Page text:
Alberta’s premier claims the association representing sexual assault support centres across the province “refused” over $4 million in government funding.
Following the release of Alberta’s 2023 budget last week, the Association of Alberta Sexual Assault Services (AASAS) issued a media release stating “it is extremely disappointing the government did nothing to address the unmet needs” of survivors.
During media availability on Monday regarding the expansion of mental health treatment for Alberta youth, Premier Danielle Smith was asked about the lack of funding for sexual assault support centres.
“I know that we had worked with the shelter association about giving them $17 million to the shelter system,” said Smith.
“We wanted to increase that by (4.2) million. It fell short of what they wanted – they wanted 14 million – so they refused the (4.2) million increase that we offered to them.”
Smith said the government has “a little bit more work to do to work with them to find out what their actual needs are.”
“I always hope that we’re able to 100 per cent fund every need that is out there. But we do know this is a priority. It’s very important to us,” she said.
“If we can meet so we that we can find a number that they think would be more appropriate that’s within our means, then I know the minister would be happy to do that.”
The AASAS, on behalf of 15 sexual assault support centres across the province, submitted a business case for enhanced and ongoing funding to support survivors of sexual violence in Alberta in the spring of 2022.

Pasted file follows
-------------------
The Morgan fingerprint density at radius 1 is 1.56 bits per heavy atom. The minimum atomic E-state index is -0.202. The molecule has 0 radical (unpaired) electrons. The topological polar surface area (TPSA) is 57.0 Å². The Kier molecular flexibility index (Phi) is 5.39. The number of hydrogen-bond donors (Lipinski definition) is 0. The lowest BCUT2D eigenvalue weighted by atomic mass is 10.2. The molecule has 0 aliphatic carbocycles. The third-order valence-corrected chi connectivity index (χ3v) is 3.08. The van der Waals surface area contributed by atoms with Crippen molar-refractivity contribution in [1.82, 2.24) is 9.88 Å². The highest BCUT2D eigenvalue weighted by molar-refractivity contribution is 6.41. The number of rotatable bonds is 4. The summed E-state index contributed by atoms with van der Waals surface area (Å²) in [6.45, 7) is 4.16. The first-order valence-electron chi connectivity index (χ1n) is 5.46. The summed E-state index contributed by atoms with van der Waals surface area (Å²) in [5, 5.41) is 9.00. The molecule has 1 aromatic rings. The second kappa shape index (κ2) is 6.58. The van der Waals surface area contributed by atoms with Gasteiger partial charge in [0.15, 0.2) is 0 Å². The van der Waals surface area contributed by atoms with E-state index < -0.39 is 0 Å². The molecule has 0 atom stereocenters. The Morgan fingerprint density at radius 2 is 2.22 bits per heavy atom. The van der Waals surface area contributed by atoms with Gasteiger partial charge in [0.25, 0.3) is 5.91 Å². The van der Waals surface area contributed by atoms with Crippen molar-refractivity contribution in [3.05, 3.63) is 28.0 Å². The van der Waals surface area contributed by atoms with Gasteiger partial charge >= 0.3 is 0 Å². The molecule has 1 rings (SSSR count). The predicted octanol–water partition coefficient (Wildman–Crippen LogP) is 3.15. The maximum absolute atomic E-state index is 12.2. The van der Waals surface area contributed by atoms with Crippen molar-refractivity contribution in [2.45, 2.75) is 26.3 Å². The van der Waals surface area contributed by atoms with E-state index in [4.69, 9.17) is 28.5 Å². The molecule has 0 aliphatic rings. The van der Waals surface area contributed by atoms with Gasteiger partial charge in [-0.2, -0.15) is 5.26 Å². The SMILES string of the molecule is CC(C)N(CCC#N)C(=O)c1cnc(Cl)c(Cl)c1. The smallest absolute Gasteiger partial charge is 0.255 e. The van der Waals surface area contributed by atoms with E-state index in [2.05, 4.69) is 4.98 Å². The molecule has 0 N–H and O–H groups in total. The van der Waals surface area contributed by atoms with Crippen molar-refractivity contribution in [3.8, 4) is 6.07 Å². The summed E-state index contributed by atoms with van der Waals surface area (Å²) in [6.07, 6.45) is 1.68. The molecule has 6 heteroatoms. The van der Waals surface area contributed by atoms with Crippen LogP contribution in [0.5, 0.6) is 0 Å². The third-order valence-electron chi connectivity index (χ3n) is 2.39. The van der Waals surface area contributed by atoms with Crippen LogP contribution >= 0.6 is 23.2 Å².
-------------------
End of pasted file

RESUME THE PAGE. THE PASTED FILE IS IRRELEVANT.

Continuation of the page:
In a statement last week, the AASAS stated the government offered a one-time investment for about one-quarter of the funding that was requested.
“Despite numerous attempts to continue a dialogue and find a solution together, the government decided to re-allocate their proposed one-time investment without further negotiation with sexual assault centres,” the AASAS stated.
“AASAS and sexual assault centres recognize that the government has many priorities given the numerous challenges that Albertans are facing, but ignoring the needs brought forward in the business case indicates a lack of understanding of how sexual violence is linked to some of our most serious social and health problems – like addictions; chronic and persistent mental illness; homelessness; and unemployment. It raises the question: is sexual violence a priority for this government?”
Funding was asked for in four program areas:
- Decrease the counselling wait lists (which is upwards of a year in some areas of the province);
- Address the increasingly complex needs of survivors;
- Help survivors to access justice;
- Provide school-based and community-based prevention programs so we can keep our communities safe.